Installing Knowledge on the Team

By Josh Hone, COO · May 20, 2021

Here at Column, one of our operating principles is to "never stop learning." On an individual level, we know that continual growth is essential to building the kind of company we know is possible. As a company, we believe that increasing our cumulative knowledge enhances our ability to build better products, solve harder problems and serve our partners well.

Unofficially, we operate under another, related principle: when it comes to learning, take shortcuts.

Like any startup team, we all have a lot on our plates. Many of us are doing an additional two or three jobs alongside our stated roles. We simply won't live long enough to learn every lesson the hard way, whether by making mistakes or deliberately experimenting with solutions to complex problems.

That's why we spent our first year instituting a set of habits and rituals designed to improve the installed knowledge base of our team. By encouraging — and sponsoring — educational opportunities, we make it engaging and fun for members of the Column team to never stop learning.

Here are some of the ways that Column lives out our operating principle:

Reading Rainbow. Instead of every member of the team reading the same book, each member of the team reads a different book and presents over lunch about what's worth learning and applying to our work. Reading Rainbows can cover that book everyone says they've read, or the books that most people in tech have probably read, ranging from product design to systems thinking. Most business books can boil down to a deliberate and applied summary, so that's what we share with the team. Thanks to a recent Reading Rainbow by Jake, we discovered more members of the team have read "The Outsiders" by William Thorndike than "The Outsiders" by SE Hinton. After Reading Rainbows, we store the reader's notes in the company library, available to current and future team members.

Off-the-Record Lunches. It's easy to get tunnel-vision at work — especially when you work with a small team focused initially on a narrow problem. To broaden our lens on occasion, we invite speakers from other organizations to present on their area of expertise at a series of conversations that we call "Off the Record." OTRs give Column employees the opportunity to meet and chat with folks outside our immediate circle, and to learn about fields parallel, adjacent or completely distant from software startups, local government or the business of news.

Kitchen Cabinets. We know that talking to real people who have done what we have done is often the most effective way to learn, but we don't want those conversations to be limited to just an Off-the-Record lunch. Column employees come from different backgrounds, and our networks extend into different industries and regions. Together, we work to create unique "Kitchen Cabinets" for each team member, connecting coworkers to folks in our networks who can serve as informal mentors. Former bosses, college classmates, that acquaintance someone met at a conference that one time — anyone working on similar problems at other organizations can provide valuable information about how to tackle our work at Column. We make a conscious effort to develop and maintain strong relationships with members of our Kitchen Cabinets, and these people often end up referring great future Columnists — or, in one case already, joining the team themselves.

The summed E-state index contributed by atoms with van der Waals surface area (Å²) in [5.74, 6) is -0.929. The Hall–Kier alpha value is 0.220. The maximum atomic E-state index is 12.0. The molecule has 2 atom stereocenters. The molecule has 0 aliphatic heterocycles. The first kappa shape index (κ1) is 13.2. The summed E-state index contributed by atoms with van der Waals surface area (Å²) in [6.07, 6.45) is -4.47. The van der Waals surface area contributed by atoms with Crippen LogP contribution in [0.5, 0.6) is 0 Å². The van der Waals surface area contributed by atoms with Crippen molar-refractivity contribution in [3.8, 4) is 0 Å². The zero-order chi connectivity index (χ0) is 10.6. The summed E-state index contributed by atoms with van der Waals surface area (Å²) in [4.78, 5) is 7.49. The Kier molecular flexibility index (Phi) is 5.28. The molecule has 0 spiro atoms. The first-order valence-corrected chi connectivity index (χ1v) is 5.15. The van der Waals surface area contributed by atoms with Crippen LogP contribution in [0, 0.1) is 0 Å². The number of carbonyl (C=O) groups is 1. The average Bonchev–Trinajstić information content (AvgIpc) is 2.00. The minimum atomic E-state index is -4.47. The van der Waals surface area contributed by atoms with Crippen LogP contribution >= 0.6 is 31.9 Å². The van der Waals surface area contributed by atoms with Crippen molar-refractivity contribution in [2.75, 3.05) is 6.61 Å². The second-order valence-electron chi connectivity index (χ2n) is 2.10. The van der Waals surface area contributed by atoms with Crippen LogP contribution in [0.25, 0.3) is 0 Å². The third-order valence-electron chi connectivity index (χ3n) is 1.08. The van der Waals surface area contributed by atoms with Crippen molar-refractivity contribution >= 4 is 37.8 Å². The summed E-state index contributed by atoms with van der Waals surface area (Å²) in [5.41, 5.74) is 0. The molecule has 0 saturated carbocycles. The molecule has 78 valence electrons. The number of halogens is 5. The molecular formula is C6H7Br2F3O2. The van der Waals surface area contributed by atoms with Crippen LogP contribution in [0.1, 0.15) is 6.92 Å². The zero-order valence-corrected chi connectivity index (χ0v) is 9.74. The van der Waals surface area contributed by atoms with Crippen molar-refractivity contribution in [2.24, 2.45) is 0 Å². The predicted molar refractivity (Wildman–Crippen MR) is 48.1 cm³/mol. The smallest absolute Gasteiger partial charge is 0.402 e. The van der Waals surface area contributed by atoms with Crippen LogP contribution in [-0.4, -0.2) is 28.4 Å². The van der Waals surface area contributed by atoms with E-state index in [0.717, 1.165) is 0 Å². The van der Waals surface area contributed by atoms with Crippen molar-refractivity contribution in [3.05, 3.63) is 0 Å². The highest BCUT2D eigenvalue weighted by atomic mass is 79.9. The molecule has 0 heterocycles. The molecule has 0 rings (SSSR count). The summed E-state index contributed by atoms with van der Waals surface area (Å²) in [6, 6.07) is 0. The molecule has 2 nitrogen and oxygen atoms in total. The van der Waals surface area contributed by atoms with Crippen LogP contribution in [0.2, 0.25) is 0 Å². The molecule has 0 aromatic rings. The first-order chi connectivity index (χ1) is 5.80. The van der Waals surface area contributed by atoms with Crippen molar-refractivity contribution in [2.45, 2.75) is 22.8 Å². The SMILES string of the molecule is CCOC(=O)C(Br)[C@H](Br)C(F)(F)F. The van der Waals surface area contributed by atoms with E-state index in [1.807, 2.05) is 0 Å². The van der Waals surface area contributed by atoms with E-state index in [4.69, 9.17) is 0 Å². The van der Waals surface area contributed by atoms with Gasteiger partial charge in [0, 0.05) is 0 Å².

Column Ventures. For longer-term growth experiences, Column offers a perk to employees we call "Column Ventures." From virtual conferences to online courses, these experiences can help team members develop marketing, product management, corporate finance or other skills. Column sets aside meaningful resources to growth opportunities, as long as employees share with the team both what they learned and how they plan to continue growing and applying what they learned to their work. Like any learning opportunity, we believe Column Ventures are well worth the investment.

Updates & Decisions. While getting stronger in our individual roles is important, we prioritize learning about the challenges other members of our team are solving. Column is still small enough that we can keep track of what other teams are working on. We all benefit from staying informed about projects on the product roadmap, recent press coverage, engineering sprints or customer experience. In order to effectively share internal knowledge, to not reinvent the wheel when it can be avoided, and to asynchronously lean into being a remote-first team, we dedicate a section of our Notion workspace to "Updates & Decisions" — a dynamic database of items shared with the team that often include a memo or a Loom. Any topic that might have gotten a snippet of coverage in an All Hands meeting, on our team has room to be engaged and digested (and is stored to add institutional knowledge to the onboarding of new members of the team!). With one centralized place for posting and storing updates and information, as well as roadmaps and project plans, we are able to decentralize the ownership and execution of the work ahead.

The Column team is growing quickly: in the past few months, we've hired new employees across Engineering, Customer Experience and Operations, and we have additional roles still open. As we scale, we believe that living out our operating principles is imperative to accomplishing Column's mission of improving the utility of public interest information and supporting the distribution of that information by journalists that serve their communities. By building a culture of growth and learning, we won't just get better at our daily work — we will be best positioned to have a lasting impact on our stakeholders.

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